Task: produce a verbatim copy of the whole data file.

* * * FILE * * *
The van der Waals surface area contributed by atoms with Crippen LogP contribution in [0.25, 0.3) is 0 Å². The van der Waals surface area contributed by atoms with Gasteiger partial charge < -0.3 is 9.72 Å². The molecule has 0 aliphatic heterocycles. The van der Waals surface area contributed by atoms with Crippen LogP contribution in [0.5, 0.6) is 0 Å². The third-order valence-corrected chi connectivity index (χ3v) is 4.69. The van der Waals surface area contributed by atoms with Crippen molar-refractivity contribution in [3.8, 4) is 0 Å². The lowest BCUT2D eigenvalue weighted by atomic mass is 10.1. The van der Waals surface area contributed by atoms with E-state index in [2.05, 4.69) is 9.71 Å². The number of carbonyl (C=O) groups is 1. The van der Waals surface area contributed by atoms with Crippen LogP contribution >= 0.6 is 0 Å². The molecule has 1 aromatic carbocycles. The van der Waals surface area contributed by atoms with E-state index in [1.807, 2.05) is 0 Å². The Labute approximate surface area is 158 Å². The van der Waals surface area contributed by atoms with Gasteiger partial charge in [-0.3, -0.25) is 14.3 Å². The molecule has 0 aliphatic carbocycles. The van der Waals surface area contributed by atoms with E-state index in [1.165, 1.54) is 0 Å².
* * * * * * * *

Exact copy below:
The van der Waals surface area contributed by atoms with Crippen LogP contribution in [0.25, 0.3) is 0 Å². The van der Waals surface area contributed by atoms with Gasteiger partial charge < -0.3 is 9.72 Å². The molecule has 0 aliphatic heterocycles. The van der Waals surface area contributed by atoms with Crippen LogP contribution in [0.5, 0.6) is 0 Å². The third-order valence-corrected chi connectivity index (χ3v) is 4.69. The van der Waals surface area contributed by atoms with Crippen molar-refractivity contribution in [3.8, 4) is 0 Å². The lowest BCUT2D eigenvalue weighted by atomic mass is 10.1. The van der Waals surface area contributed by atoms with E-state index in [2.05, 4.69) is 9.71 Å². The number of carbonyl (C=O) groups is 1. The van der Waals surface area contributed by atoms with Crippen LogP contribution >= 0.6 is 0 Å². The molecule has 1 aromatic carbocycles. The van der Waals surface area contributed by atoms with E-state index in [1.807, 2.05) is 0 Å². The Labute approximate surface area is 158 Å². The van der Waals surface area contributed by atoms with Gasteiger partial charge in [-0.3, -0.25) is 14.3 Å². The molecule has 0 aliphatic carbocycles. The van der Waals surface area contributed by atoms with E-state index in [1.165, 1.54) is 0 Å².